My new company here is coming from traditionally company culture, and we (me and my CEO) have a plan to improve it, not in the revolutionary manner. Actually, what we need is a wand and abracadabra, but there is no such thing in this world.

All feedbacks and inputs would be highly appreciated.

Regards,
Meidi
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Message: 22055
Posted by: James Stout
Posted on: Monday, 6th January 2003
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In reference to the comment by Meidi, I agree that in order to achieve sustainable results, it behooves a company to have a robust quality system in place. The best current business model is ISO 9001:2000: flexible, business process oriented, and globally recognized.

Once you have a good foundation quality system in place, then as part of the obligation to undertake continuous process improvement, it makes sense to begin a six sigma effort.

I can be reached at jamespstoutyahoo.com if you would like to discuss the evolution of quality systems further.

Sincerely,
James Stout

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Message: 33143
Posted by: Ronald
Posted on: Saturday, 20th September 2003
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This is a great topic, because it is a classic ‘religious war’ TQM vs 6S.

My viewpoint is that 6S is based on a simple clear statistical analysis of approaching zero defects and that this is a much clearer goal than TQM.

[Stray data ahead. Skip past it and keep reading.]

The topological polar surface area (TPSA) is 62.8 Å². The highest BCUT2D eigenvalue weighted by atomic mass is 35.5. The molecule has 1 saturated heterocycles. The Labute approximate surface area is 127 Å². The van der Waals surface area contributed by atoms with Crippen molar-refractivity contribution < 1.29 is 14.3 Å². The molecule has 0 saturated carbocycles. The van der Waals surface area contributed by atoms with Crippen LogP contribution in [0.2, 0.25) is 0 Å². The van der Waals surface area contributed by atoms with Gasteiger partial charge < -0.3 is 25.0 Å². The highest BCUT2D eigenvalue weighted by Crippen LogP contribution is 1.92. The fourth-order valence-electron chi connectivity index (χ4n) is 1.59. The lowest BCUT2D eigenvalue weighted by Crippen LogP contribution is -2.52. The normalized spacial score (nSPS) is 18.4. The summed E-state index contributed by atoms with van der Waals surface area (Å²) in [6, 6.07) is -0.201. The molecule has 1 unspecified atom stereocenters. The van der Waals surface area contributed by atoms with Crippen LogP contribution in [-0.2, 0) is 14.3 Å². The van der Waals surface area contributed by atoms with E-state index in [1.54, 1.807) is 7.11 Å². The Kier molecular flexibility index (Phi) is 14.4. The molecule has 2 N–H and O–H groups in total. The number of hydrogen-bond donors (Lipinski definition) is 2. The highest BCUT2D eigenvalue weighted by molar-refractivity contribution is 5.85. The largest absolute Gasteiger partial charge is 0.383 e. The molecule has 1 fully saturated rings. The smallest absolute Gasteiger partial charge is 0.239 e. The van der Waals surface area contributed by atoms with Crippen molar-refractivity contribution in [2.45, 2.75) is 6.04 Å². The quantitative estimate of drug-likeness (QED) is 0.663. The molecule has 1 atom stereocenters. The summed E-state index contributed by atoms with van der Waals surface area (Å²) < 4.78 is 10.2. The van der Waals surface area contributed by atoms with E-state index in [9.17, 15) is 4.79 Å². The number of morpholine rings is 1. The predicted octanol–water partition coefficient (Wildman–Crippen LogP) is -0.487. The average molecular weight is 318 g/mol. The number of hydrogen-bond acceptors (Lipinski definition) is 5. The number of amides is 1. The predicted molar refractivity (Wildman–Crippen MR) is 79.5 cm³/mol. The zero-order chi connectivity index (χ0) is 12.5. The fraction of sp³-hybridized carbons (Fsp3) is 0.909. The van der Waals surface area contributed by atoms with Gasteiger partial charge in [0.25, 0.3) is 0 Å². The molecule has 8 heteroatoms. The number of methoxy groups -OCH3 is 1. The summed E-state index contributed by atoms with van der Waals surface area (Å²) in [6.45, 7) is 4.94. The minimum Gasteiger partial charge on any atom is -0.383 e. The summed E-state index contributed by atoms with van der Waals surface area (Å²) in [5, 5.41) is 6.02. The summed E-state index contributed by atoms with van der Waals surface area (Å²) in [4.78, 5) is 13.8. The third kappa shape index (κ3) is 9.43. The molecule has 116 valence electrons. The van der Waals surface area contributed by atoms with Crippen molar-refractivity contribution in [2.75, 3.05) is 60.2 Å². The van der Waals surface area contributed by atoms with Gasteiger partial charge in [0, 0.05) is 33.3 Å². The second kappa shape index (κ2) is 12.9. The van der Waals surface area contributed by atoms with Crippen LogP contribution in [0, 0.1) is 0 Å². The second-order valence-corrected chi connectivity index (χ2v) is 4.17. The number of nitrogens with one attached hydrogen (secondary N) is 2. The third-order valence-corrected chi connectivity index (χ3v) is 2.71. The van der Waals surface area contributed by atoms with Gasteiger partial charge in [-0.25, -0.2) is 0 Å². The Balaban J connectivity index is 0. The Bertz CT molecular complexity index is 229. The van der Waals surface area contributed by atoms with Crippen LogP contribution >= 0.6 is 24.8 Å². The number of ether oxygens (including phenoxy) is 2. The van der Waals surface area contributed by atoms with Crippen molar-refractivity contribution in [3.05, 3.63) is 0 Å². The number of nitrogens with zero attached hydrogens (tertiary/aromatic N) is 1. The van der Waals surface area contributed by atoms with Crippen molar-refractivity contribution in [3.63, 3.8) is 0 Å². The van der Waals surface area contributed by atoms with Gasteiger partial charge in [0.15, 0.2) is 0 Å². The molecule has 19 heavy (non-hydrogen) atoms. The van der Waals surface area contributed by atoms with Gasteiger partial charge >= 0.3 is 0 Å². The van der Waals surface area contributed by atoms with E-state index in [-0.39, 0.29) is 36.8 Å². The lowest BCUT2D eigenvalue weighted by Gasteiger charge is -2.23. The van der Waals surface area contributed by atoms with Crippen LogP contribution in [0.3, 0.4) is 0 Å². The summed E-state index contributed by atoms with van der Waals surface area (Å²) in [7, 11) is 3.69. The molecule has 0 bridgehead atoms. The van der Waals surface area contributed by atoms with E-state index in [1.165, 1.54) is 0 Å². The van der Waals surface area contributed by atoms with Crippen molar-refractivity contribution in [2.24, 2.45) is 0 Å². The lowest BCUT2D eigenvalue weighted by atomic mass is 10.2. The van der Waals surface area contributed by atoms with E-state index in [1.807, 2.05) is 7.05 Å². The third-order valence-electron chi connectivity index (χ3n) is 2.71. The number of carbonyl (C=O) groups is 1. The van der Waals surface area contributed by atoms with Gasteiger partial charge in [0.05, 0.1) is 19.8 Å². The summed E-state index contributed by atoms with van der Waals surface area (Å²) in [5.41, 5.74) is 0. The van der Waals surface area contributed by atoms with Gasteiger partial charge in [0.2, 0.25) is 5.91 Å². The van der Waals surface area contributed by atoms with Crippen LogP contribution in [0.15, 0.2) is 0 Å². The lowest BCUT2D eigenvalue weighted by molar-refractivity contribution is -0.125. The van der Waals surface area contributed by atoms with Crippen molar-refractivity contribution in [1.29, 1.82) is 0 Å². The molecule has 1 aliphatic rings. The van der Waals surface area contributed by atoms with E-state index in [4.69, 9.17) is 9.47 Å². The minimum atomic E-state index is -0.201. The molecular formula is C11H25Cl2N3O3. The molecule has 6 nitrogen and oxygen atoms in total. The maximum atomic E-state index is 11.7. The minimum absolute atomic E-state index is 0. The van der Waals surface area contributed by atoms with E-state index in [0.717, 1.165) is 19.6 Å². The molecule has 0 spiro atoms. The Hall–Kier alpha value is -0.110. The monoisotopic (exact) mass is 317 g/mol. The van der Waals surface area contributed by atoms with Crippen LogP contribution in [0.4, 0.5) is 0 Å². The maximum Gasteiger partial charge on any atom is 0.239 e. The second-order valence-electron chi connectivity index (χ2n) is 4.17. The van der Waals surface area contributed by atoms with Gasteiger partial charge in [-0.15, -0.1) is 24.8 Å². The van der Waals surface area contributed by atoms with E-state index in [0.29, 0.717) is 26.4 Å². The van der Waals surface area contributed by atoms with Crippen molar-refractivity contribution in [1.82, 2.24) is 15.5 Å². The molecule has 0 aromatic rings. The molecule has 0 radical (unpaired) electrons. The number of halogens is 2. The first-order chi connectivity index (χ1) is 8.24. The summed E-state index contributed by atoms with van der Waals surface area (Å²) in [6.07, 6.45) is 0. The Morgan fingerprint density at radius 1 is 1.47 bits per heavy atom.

Some one mentioned ISO9000 etc. My view is 90% bureaucracy and possibly 10% quality.

If you want real quality it is the overseas supplier in the following tale.

IBM placed an order for 2million components and specified a defect rate of 3 failed components per million.

The supplier was perplexed and assumed it was their difficulty with the English language.

They shipped the 2 million components and put the 6 defects requested in a separate pack with a ‘Perplexed Note’ to say here are the 6 defective components that you requested.

Quality is a state of mind. The objective is perfection and the satisfaction of doing a perfect job. The measurement of imperfection is to help get you their.

My field is software. I was in an environment where I wrote zero defect code. Then I started running a software business and my code got worse. Then I introduced various measurements and improvements, and focused on best practice.

Then I made redundant 80% of our people and we became productive again.

Now if I get to write code I try to focus and write zero defect code again, and just focus on this and nothing else, no measurements, no statistics, no overhead just quality work.

Just is it perfect, if so I am happy and content.

Regards – Ronald

PS Zero defects is very easy to measure.